Sunday, December 12, 2021

The Perils of Morning Coffee (Isabel Dalhousie #8.5), by Alexander McCall Smith

Knopf Doubleday Publishing Group, ISBN 9780307907516, October 2011
This is an Isabel Dalhousie short story, centered around the mystery entangled with a philosophical dilemma that she encounters. Her husband Jamie and son Charlie are present, as are friend/housekeeper/babysitter Grace, and the handsome Brother Fox. (For those who don't know, an actual fox, who frequents Isabel's garden with her blessing.)

The core of this story begins with an accidental email invitation to coffee one morning that week, with two philosophy professors at a nearby university. Isabel hasn't met either of them, but she does know some of the work of at least one of them. She assumes they're interested in her journal, Review of Applied Ethics. She replies, accepting, then is very apologetically informed by the apparent inviter, Prof. George MacLeod, of the misfire of the software he uses to manage invitations and meetings. They wind up agreeing to meet anyway, only the two of them because the other professor isn't available, at a coffee house they both like.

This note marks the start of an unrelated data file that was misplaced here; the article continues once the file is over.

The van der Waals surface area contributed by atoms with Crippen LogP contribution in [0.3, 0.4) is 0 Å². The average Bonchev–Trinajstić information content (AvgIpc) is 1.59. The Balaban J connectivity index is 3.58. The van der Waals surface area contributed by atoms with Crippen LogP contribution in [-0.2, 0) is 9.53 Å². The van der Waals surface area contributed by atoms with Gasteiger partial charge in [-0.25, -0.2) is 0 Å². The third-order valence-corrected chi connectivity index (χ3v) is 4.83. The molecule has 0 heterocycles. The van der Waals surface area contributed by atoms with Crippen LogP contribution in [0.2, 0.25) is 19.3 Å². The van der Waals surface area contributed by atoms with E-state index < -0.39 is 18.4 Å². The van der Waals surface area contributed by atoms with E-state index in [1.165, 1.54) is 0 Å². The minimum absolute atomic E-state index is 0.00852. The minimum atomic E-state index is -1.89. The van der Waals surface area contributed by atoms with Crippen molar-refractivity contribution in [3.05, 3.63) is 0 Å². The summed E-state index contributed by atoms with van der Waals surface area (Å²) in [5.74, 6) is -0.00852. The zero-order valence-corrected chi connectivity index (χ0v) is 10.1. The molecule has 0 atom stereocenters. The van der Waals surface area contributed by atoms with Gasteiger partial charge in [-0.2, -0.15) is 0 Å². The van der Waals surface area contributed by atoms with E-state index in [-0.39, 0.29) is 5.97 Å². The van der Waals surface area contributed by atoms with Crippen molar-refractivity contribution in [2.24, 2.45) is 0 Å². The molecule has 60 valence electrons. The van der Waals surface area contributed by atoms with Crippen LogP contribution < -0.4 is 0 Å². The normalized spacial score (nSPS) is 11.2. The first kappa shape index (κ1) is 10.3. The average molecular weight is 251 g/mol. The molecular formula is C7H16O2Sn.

When Jamie warns her it's potentially risky to meet a stranger, even in public, she dismisses his concern. As is often true, Jamie isn't necessarily wrong.

The meeting goes well, and they agree that Isabel will ask him to do some reviews for her journal.

Later, MacLeod's wife, Roz, calls her and accuses her of being George's lover. Roz is hostile and borderline threatening. Isabel is offended and outraged.

What is she going to do about it?

What follows is a puzzle and a dilemma. Isabel decides it would make sense to start by finding out if it's even likely that George is having an affair. Roz might just be paranoid about it. Since she really does know many people in academic philosophy in Edinburgh, she has a friend she can talk to who knows George and Roz.

Along the way, she makes some unexpected discoveries, while being kind to everyone even when she wants to run screaming in the other direction, which is, of course, the Isabel Dalhousie we know and love.

Recommended to anyone who enjoys the Isabel Dalhousie series.

I bought this short story.

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